30 Sep 2019

'Wāhine have got nothing to do with the patch' - gang member

1:56 pm on 30 September 2019

A Porirua Mongrel Mob leader has reacted angrily to plans for a women's chapter of the gang in Waikato, especially if they intend to wear the patch.

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Photo: Supplied

The Waikato-based Mongrel Mob Kingdom has said it intends to have the chapter - called the Mongrel Mob Wāhine Toa - up-and-running by the end of 2020. Paula Ormsby outlined the plans to the New Zealand Herald on Saturday.

However, Mongrel Mob Porirua member Dennis Makalio told Morning Report the patch was not for women and they had no right to wear it.

"If they're going to try and talk to you about how they'd love to go forward with their families, their kids, they'd most probably get 100 percent support from all the chapters in New Zealand.

"But when it comes to our patches, I don't think so.

"Wāhine have got nothing to do with the patch. Never has, never will."

Mr Makalio advised them to think hard about any plans to wear the patch. They would need to be very careful, he said.

"How does that make them better parents, better grandparents, putting the patch on?"

Mr Makalio says no other chapters were consulted about the female gang. He said if they had been, it would never have been approved.

However, the move to set up the women's chapter is being cautiously welcomed by the Māori Women's Welfare League.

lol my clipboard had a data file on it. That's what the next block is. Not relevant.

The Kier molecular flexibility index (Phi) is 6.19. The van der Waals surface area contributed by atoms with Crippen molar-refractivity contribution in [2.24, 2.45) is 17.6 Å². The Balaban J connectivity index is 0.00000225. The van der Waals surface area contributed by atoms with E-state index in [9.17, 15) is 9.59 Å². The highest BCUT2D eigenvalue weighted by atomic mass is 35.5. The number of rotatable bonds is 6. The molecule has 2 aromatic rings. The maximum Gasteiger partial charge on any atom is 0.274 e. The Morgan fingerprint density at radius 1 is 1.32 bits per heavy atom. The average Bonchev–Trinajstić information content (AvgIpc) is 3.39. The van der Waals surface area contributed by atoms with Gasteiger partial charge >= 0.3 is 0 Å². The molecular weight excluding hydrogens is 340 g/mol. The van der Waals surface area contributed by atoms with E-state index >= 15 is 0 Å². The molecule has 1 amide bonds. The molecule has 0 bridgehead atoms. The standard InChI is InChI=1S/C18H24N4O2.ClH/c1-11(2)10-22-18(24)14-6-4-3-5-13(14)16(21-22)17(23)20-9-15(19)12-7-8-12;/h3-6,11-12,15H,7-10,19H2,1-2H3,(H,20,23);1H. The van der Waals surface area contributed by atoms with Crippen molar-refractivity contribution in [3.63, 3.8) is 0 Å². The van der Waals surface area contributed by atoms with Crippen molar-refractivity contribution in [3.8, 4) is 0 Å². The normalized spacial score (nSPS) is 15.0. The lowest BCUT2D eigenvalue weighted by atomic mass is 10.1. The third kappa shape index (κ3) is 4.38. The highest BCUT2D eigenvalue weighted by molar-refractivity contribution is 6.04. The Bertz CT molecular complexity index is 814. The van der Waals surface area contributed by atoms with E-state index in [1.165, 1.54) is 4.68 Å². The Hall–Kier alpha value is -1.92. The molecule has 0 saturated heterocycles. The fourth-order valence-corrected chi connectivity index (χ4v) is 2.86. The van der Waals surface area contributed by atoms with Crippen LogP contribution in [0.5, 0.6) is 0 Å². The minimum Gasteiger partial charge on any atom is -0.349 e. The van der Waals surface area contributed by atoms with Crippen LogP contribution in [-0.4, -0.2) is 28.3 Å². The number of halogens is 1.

League president Prue Kapua told Morning Report her organisation would not have a problem working with the women's chapter, especially if they could work together on issues such as getting rid of "P" from communities.

There have been changes within gangs in their attitudes to women although some had a long way to go, she said.

"I think there's no question of the involvement of gang members and gang leaders in terms of looking at some of the solutions around justice. I think there's a different attitude to women with some..."

Ms Kapua said gangs were showing more willingness to address some of the issues, especially around violence and drugs, which were doing a lot of damage to Māori.

"If they are moving towards a more positive approach for our women, for our families, then I think that's a good thing, that's to be encouraged ... we do have a way to go but we might get there."

So far as the pushback on women wearing a patch, it was part of the gang's internal rules and processes, she said.

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